While the pandemic has raged, thanks to generous grants from the Marin Wildlife Commission and an ACR donor, ACR science staff have been busy this winter acquiring the equipment needed to set up two remote telemetry receiving stations (known as Motus stations) on Tomales Bay to aid in our efforts to better understand the movement ecology of our local bird populations as well as other wildlife.
Tracking wildlife: weighing the options
Historically, biologists use a couple of proven technologies to track the movements of birds and other wildlife: radio telemetry/VHF or satellite/GPS tags.
Very high frequency (VHF) tags emit a low power signal at a specific frequency that the biologist listens for using a portable receiver and an antenna. These tags, especially small ones, may only transmit up to 1.25 miles so tracking animals that move large distances requires either an array of people listening on the ground or taking to the air to follow animals. The advantage of these tags is that they can be small enough to put on insects like dragonflies.
The other prominent tracking method, satellite/GPS tags, have large batteries to power a signal up to space where orbiting satellites can pick up the signals and convey the animals’ locations. This is a great system for researchers who are tracking large animals like mountain lions from a distance but the size of these satellite tags is generally too large for tracking smaller birds that weigh under four ounces.
Building a better VHF model
Enter the Motus Wildlife Tracking System, a community science effort organized by an international network of researchers who often track very small organisms that cannot handle larger satellite tags. This system pairs VHF technology with a network of receiving stations that automatically scan for any animals tagged with specific VHF frequency transmitters that come within range of the receiver.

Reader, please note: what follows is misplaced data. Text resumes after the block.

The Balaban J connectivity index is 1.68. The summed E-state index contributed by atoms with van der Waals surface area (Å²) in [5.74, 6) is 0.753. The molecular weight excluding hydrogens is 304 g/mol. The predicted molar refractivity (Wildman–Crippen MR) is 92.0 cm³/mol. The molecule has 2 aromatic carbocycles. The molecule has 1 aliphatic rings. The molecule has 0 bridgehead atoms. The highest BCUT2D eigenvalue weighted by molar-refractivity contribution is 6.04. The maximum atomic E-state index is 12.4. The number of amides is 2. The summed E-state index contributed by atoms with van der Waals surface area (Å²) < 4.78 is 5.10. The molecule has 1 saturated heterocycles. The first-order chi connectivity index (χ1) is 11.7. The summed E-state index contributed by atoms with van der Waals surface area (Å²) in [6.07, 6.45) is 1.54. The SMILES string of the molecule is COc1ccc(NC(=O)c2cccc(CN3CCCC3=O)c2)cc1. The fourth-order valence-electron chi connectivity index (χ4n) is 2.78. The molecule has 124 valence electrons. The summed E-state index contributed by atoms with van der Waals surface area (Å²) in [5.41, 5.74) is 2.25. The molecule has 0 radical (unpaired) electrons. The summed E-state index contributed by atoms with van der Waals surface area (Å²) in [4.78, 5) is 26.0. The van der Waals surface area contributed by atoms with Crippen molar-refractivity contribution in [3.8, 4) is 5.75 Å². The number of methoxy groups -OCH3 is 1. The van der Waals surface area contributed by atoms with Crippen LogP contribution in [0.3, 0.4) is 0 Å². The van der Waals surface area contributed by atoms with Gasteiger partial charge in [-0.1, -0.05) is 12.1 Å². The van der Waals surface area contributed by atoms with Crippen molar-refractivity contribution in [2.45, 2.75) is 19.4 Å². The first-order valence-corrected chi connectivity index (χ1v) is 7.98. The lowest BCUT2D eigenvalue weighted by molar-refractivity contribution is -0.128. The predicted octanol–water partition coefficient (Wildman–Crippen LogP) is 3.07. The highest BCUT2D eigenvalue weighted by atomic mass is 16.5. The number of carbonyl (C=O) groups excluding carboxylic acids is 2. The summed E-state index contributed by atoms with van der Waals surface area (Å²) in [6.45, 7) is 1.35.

Data are centrally managed at the Birds Canada National Data Centre so, for example, if a bird that ACR tags is picked up by a Motus station somewhere else (e.g. Mexico or Canada), ACR is notified. Vice versa, if one of the ACR receiving stations picks up an animal using Motus frequencies that we did not tag, our system will transfer those data to the Birds Canada data hub.
The collaborative approach to radio/VHF telemetry has resulted in one of the world’s largest wildlife tracking datasets, a critical tool for researchers. To date, researchers have tracked more than 25,000 individual birds and wildlife using Motus tags.
Expanding the reach of Motus along the West Coast
The East Coast of North America has a well-developed array of Motus receiving stations but here on the West Coast, the network is still being built—there are fewer than ten coastal stations between Victoria, BC and Baja California. That makes ACR even more excited to announce that we now have two functioning receiving stations set up on Tomales Bay, a major migratory stopover area for many bird species.
ACR’s focus on movement ecology
Over the past few years, ACR science staff have been working with the Canadian Wildlife Service tagging and tracking the northward migration of Western Sandpipers. The focus of this project is to get better migration and habitat use information on Western Sandpipers when they stop in British Columbia on their way to Alaskan breeding grounds. This project has used Motus tags for the tracking.
Additionally, ACR has begun to explore using these automated tracking stations to help us better understand how Dunlin (a declining species on Tomales Bay, as is the Western Sandpiper) use Tomales Bay in the winter.
Using technology to help us better understand how wildlife moves in and around ACR preserves is not new (think Living with Lions project or our Great Egret telemetry project) but this project moves us further in the direction of using our lands to help understand the ecology of even smaller organisms as they transit the central coast of California.
Learn more about the Motus community effort at motus.org.
Learn more about our wildlife movement studies: